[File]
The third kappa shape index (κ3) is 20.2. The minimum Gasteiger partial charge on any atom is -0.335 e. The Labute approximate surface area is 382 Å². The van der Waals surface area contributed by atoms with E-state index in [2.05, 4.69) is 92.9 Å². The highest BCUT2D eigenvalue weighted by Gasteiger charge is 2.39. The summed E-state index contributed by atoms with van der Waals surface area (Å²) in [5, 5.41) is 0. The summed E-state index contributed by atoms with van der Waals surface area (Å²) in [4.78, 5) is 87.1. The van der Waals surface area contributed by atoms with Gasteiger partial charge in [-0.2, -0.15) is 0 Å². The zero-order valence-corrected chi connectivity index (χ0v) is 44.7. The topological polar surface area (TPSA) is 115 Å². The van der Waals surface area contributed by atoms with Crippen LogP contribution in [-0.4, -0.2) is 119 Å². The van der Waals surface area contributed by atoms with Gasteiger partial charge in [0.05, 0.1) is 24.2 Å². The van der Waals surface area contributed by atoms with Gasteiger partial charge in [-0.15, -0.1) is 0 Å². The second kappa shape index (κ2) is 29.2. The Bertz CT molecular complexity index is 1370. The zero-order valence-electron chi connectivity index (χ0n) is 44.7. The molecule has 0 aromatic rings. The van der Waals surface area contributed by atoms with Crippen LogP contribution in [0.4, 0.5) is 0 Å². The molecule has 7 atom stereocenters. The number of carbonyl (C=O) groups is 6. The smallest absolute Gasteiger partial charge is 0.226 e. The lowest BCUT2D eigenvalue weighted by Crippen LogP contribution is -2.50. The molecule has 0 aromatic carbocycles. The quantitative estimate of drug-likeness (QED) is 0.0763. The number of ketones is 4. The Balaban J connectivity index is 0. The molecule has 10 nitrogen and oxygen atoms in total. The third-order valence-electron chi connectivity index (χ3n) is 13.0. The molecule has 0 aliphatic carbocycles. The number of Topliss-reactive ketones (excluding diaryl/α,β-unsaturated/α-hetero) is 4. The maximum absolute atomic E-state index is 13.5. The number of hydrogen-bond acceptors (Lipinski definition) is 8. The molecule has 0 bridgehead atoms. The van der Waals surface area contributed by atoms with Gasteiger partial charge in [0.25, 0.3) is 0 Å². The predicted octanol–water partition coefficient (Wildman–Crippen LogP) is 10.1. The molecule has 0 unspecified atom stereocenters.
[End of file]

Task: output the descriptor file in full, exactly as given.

The third kappa shape index (κ3) is 20.2. The minimum Gasteiger partial charge on any atom is -0.335 e. The Labute approximate surface area is 382 Å². The van der Waals surface area contributed by atoms with E-state index in [2.05, 4.69) is 92.9 Å². The highest BCUT2D eigenvalue weighted by Gasteiger charge is 2.39. The summed E-state index contributed by atoms with van der Waals surface area (Å²) in [5, 5.41) is 0. The summed E-state index contributed by atoms with van der Waals surface area (Å²) in [4.78, 5) is 87.1. The van der Waals surface area contributed by atoms with Gasteiger partial charge in [-0.2, -0.15) is 0 Å². The zero-order valence-corrected chi connectivity index (χ0v) is 44.7. The topological polar surface area (TPSA) is 115 Å². The van der Waals surface area contributed by atoms with Crippen LogP contribution in [-0.4, -0.2) is 119 Å². The van der Waals surface area contributed by atoms with Gasteiger partial charge in [0.05, 0.1) is 24.2 Å². The van der Waals surface area contributed by atoms with Gasteiger partial charge in [-0.15, -0.1) is 0 Å². The second kappa shape index (κ2) is 29.2. The Bertz CT molecular complexity index is 1370. The zero-order valence-electron chi connectivity index (χ0n) is 44.7. The molecule has 0 aromatic rings. The van der Waals surface area contributed by atoms with Crippen LogP contribution in [0.4, 0.5) is 0 Å². The molecule has 7 atom stereocenters. The number of carbonyl (C=O) groups is 6. The smallest absolute Gasteiger partial charge is 0.226 e. The lowest BCUT2D eigenvalue weighted by Crippen LogP contribution is -2.50. The molecule has 0 aromatic carbocycles. The quantitative estimate of drug-likeness (QED) is 0.0763. The number of ketones is 4. The Balaban J connectivity index is 0. The molecule has 10 nitrogen and oxygen atoms in total. The third-order valence-electron chi connectivity index (χ3n) is 13.0. The molecule has 0 aliphatic carbocycles. The number of Topliss-reactive ketones (excluding diaryl/α,β-unsaturated/α-hetero) is 4. The maximum absolute atomic E-state index is 13.5. The number of hydrogen-bond acceptors (Lipinski definition) is 8. The molecule has 0 bridgehead atoms. The van der Waals surface area contributed by atoms with Gasteiger partial charge in [0.25, 0.3) is 0 Å². The predicted octanol–water partition coefficient (Wildman–Crippen LogP) is 10.1. The molecule has 0 unspecified atom stereocenters.